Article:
A quick poll at the start of a recent Charity Comms event on wellbeing showed that the mental health of 93% of those present had been negatively affected by their work at some point. That’s a pretty shocking statistic and I’m sure it’s not just true for those of us working in charity communications.

Because workplaces are made up of human beings with all our foibles, they exist somewhere along the functional/dysfunctional continuum. Combined with this, we are all working far more intensely than in the past. Managing emails, social media channels, different types of instant message platforms and the demands of equally pressurised colleagues and clients can get a bit much sometimes.

Clearly, those in leadership positions have a responsibility to look after staff wellbeing. That includes creating a supportive and open culture, not creating unreasonable demands and keeping goal posts steady. It also means making sure people feel a sense of ownership and control over their work, and that they know it’s ok to say if they’re struggling.

But as individuals, each of us also has a responsibility – and the power – to look after ourselves. And lots of us have our own ways of making it through difficult times.

So as Bioregional’s health and happiness sponsor, I recently organised a brainstorming session for people to share the stress-busting tricks that work for them, so we can all learn from each other.

Here are the tips I gathered:

Step away from your desk. We all know that sitting at our desks for long periods of time isn’t good for us. So set a timer to get up from your desk and have a stretch at regular intervals. Even just looking away from your screen every ten minutes or so will help rest your eyes – and your brain.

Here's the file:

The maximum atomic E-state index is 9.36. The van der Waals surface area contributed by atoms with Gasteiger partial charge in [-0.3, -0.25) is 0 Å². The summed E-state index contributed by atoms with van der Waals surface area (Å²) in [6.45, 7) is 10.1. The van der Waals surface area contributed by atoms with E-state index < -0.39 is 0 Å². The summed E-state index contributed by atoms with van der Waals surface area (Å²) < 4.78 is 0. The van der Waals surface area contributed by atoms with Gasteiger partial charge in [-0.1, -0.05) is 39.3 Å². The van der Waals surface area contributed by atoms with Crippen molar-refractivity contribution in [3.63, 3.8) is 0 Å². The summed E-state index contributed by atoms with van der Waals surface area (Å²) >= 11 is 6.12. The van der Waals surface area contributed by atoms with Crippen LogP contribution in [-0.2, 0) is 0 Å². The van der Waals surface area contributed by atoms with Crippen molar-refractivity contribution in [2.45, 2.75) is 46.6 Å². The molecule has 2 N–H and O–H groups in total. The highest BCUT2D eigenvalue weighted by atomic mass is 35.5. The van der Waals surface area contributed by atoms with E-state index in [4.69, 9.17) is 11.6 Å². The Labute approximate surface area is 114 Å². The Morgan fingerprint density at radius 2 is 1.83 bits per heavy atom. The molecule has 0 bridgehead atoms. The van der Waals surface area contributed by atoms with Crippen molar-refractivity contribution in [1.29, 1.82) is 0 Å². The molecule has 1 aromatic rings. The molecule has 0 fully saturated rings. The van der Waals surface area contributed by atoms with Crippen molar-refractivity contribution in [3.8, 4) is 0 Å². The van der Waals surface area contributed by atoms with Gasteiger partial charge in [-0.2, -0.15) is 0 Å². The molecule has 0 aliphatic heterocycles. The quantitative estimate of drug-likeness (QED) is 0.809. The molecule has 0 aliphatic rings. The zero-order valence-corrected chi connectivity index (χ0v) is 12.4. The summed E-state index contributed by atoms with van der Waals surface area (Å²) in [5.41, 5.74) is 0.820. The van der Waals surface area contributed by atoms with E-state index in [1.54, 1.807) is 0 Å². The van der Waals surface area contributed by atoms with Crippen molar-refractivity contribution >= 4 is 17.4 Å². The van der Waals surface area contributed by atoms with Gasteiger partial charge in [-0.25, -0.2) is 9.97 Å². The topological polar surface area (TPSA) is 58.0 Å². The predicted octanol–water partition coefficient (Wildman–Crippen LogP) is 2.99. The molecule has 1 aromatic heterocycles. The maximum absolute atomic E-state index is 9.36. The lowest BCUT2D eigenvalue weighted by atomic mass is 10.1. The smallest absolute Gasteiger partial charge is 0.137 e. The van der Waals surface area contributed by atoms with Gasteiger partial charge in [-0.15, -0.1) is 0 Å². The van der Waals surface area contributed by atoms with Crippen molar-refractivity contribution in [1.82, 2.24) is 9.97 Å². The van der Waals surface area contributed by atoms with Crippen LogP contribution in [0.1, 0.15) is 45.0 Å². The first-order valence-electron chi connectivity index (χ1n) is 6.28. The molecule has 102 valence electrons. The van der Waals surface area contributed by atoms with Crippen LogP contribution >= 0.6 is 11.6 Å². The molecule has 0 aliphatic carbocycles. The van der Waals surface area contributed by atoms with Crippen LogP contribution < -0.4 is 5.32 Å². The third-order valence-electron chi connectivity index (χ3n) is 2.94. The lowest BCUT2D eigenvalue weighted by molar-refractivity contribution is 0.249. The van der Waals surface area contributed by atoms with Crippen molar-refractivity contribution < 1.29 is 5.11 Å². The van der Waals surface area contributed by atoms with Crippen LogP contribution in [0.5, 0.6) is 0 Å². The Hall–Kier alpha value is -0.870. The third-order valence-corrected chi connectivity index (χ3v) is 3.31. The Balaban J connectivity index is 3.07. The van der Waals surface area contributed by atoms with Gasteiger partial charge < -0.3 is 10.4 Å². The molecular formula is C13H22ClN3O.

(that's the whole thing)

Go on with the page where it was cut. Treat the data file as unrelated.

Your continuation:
Get outside. If you feel like a pressure cooker about to explode, or are having a mid-afternoon slump, take a walk around the block and get some oxygen into your lungs.

Improve your productivity. Some of us at Bioregional have been on the Productivity Ninja course, or have just read the book, and highly recommend it. One of my workmates said filling in her timesheets every day, instead of leaving it until the end of the month, helps too. She also suggested that keeping a tidy desk helps (There is therefore no hope for me).

Have a healthy commute. Run, walk or cycle for some or all of your commute – it’ll boost your mood and increase your energy at the start of the day, or calm your mind at the end of it.

Meditate on it. A number of us meditate at a set time of day. I do this, and find it improves my ability to focus. There’s also something called a ‘three-minute breathing space’ which can be done at any time of day to help you feel more grounded. One colleague is all over alternate nostril breathing, which has a similar effect.

Use an app. Some of us use an app to help build healthy habits. One colleague swears by Ten percent happier; another mentioned Sam Harris, who also has a podcast. There are countless free apps too. My current favourite is Insight Timer.

Be strict with your emails. Check emails at set times of day, and don’t check emails outside work. I know it’s tempting to have one last quick look at work emails while you’re slumped on the sofa watching Bake Off, but you need to stop it! And don’t even think about taking that blue screen to bed with you.

Some of the less conventional ideas suggested by colleagues included: walking around without shoes (please wash feet and socks first), bringing in pets and babies to the office for a cuddle, or buying a pillow to punch/scream into.

I hope some of these tips are helpful. It’s all about picking a few things and building up your own plan – I heard someone recently call it a ‘mental health maintenance plan’. Even just trying one new thing and committing to it will help.

And what better time than the start of the new year to start some healthy habits?

Incidentally, I’ve just finished reading Ruby Wax’s new book, Frazzled, which provides lots of suggestions on how to be more mindful in our relationships with other people. One of the sections in the book is called: “How to deal with people you think are idiots.” If that’s not going to help you reduce work stress, what is?

‘Health and happiness’ is one of Bioregional’s ten One Planet Living principles.

Read Charity Comms’s Wellbeing Guide

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